Pondering profound concepts through the simplest means
Blitz’s ‘Galaxy’ returns to the theater group’s recurring motif of death
Blitz’s latest performance starts with nothing more than an actor holding a piece of paper with a name written on it, at a makeshift theater in an underground car park. “My name is Mahatma Gandhi. I died in 1948. I miss...” the actor begins. Gradually, the rest of the cast appears on the stage, each holding up the name of a person or something else that has gone forever.
Titled “Galaxy,” the show addresses monumental concepts such as life, death, joy and loss in the simplest way, and encompasses the milestones of world history in a four-hour performance, which is currently on stage at the Michael Cacoyannis Foundation.
The theater group, which was founded seven years ago by Giorgos Valais, Angeliki Papoulia and Christos Passalis, boasts a number of successful and innovative productions and earned a nomination this year in the New Theatrical Realities category of the European Theater Prize.
Though “Galaxy” addresses profound questions, the concept is extremely simple: Eight actors embody people who have died, objects that have been lost, ideologies that have fizzled out or phrases that have faded from the lexicon.
There is no particular attention to costumes or the other kinds of details that can send production costs rocketing, and this was the objective to begin with as “Galaxy” was created for the Low Budget Festival last December, also held at the MCF Cultural Center. The performance, however, is never the same as new faces are introduced each time.
Death is a recurring theme in Blitz’s works, as seen in productions ranging from “Faust” to “Cinemascope,” which is set in the last nine days before the end of the world.
“Death has been completely exiled from the modern way of life,” Valais told Kathimerini. “Even regulations in apartment buildings forbid you from keeping the body of a dead person in your house for the traditional period of mourning.” Yet, the group argues, being aware of our mortality is what gives life meaning, just as the ephemeral nature of objects makes us appreciate them more. In “Galaxy,” Valais elaborated, death is not presented as macabre but as joyful, and the performance uses joy and humor to punctuate this message. The actors occasionally go too far when it comes to shielding the audience from the central theme.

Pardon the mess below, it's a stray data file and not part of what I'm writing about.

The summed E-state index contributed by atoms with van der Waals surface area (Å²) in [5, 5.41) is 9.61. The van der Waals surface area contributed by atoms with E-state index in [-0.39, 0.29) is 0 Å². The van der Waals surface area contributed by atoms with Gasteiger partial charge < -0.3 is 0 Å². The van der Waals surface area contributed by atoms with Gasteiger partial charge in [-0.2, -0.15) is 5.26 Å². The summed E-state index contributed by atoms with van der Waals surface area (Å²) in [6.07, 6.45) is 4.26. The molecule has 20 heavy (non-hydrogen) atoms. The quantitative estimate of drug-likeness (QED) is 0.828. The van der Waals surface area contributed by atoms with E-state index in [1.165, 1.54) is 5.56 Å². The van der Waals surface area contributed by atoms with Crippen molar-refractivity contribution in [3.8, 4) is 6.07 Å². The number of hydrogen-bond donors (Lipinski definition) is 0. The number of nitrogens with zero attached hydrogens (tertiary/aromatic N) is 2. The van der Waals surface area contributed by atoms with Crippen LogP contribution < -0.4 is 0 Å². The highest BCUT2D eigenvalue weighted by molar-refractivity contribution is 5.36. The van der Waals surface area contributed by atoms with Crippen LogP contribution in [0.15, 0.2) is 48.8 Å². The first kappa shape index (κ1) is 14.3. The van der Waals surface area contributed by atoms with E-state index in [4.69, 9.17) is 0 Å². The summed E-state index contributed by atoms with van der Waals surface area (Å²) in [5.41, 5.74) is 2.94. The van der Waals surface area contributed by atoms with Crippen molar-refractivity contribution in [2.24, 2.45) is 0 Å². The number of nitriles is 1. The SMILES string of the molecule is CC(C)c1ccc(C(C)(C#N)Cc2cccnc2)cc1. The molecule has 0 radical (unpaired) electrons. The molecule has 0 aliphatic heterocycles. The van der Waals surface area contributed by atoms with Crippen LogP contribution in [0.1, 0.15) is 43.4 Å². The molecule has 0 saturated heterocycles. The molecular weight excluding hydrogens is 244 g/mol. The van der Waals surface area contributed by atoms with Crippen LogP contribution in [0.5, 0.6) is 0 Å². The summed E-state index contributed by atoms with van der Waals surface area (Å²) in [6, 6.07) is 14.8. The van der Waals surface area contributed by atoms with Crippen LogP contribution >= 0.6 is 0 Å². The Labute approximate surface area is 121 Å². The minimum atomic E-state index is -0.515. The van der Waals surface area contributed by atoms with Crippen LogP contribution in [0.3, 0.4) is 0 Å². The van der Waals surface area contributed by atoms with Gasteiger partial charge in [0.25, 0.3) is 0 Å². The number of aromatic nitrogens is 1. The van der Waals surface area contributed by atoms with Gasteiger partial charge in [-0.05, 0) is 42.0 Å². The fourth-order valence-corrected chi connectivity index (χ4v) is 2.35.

“I think that there are moments that could have been a bit heavier,” admitted Papoulia. “Sometimes you need to make something appear more tragic so that it becomes funnier.” Humor, however, is not the only way death is dealt with in “Galaxy,” which features silence in equal measure.
The overriding sentiment that emerges from the production is that the dead have left behind their hatred and passion, that they are reconciled to their common fate. The characters represented come from across the board: anarchists and fascists, saints and sinners, philanthropists and terrorists.
The dead in “Galaxy” are also objects and ideas that may strike a chord with members of the audience and represent the sense of loss that comes with the “death” of a beloved object, a favorite phrase or an important ideology. “It is as though all these people who came before us, all these things that were said, have resulted in what we know as reality today,” said Passalis.
The four-hour duration of the performance should not put anyone off, because members of the audience are free to come and go as they please.
“Galaxy” also features actors Aris Armaganidis, Thaleia Ioannidou, Eleni Karagiorgi, Elina Loukou, Michalis Mathioudakis and Nikos Flessas.
It is on stage Friday through Sunday at 8.30 p.m. until May 29, and tickets cost 15 euros.